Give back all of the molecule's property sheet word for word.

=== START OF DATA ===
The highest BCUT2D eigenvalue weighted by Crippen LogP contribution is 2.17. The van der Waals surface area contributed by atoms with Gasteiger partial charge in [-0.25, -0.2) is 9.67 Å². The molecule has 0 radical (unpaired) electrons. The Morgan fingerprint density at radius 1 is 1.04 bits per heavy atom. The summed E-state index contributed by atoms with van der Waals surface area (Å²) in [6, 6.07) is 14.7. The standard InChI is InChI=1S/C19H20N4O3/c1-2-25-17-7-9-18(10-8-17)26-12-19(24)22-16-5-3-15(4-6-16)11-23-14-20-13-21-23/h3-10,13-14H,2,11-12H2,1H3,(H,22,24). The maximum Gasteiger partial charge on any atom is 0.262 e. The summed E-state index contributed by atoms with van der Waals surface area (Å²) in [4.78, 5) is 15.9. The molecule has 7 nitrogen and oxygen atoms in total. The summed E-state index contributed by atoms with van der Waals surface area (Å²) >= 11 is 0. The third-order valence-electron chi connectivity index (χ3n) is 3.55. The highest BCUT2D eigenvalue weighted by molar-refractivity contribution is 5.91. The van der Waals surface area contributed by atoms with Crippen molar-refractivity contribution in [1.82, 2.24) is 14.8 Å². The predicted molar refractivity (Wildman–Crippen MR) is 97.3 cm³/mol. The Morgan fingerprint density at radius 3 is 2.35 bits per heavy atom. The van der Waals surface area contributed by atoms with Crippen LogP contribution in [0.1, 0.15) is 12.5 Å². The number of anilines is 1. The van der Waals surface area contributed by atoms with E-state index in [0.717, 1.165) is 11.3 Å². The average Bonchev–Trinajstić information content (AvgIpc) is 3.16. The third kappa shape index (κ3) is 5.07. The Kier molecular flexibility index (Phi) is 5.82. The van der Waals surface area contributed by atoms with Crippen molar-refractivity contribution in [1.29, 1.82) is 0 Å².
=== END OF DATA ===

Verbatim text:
The highest BCUT2D eigenvalue weighted by Crippen LogP contribution is 2.17. The van der Waals surface area contributed by atoms with Gasteiger partial charge in [-0.25, -0.2) is 9.67 Å². The molecule has 0 radical (unpaired) electrons. The Morgan fingerprint density at radius 1 is 1.04 bits per heavy atom. The summed E-state index contributed by atoms with van der Waals surface area (Å²) in [6, 6.07) is 14.7. The standard InChI is InChI=1S/C19H20N4O3/c1-2-25-17-7-9-18(10-8-17)26-12-19(24)22-16-5-3-15(4-6-16)11-23-14-20-13-21-23/h3-10,13-14H,2,11-12H2,1H3,(H,22,24). The maximum Gasteiger partial charge on any atom is 0.262 e. The summed E-state index contributed by atoms with van der Waals surface area (Å²) in [4.78, 5) is 15.9. The molecule has 7 nitrogen and oxygen atoms in total. The summed E-state index contributed by atoms with van der Waals surface area (Å²) >= 11 is 0. The third-order valence-electron chi connectivity index (χ3n) is 3.55. The highest BCUT2D eigenvalue weighted by molar-refractivity contribution is 5.91. The van der Waals surface area contributed by atoms with Crippen molar-refractivity contribution in [1.82, 2.24) is 14.8 Å². The predicted molar refractivity (Wildman–Crippen MR) is 97.3 cm³/mol. The Morgan fingerprint density at radius 3 is 2.35 bits per heavy atom. The van der Waals surface area contributed by atoms with Crippen LogP contribution in [0.1, 0.15) is 12.5 Å². The number of anilines is 1. The van der Waals surface area contributed by atoms with E-state index in [0.717, 1.165) is 11.3 Å². The average Bonchev–Trinajstić information content (AvgIpc) is 3.16. The third kappa shape index (κ3) is 5.07. The Kier molecular flexibility index (Phi) is 5.82. The van der Waals surface area contributed by atoms with Crippen molar-refractivity contribution in [1.29, 1.82) is 0 Å².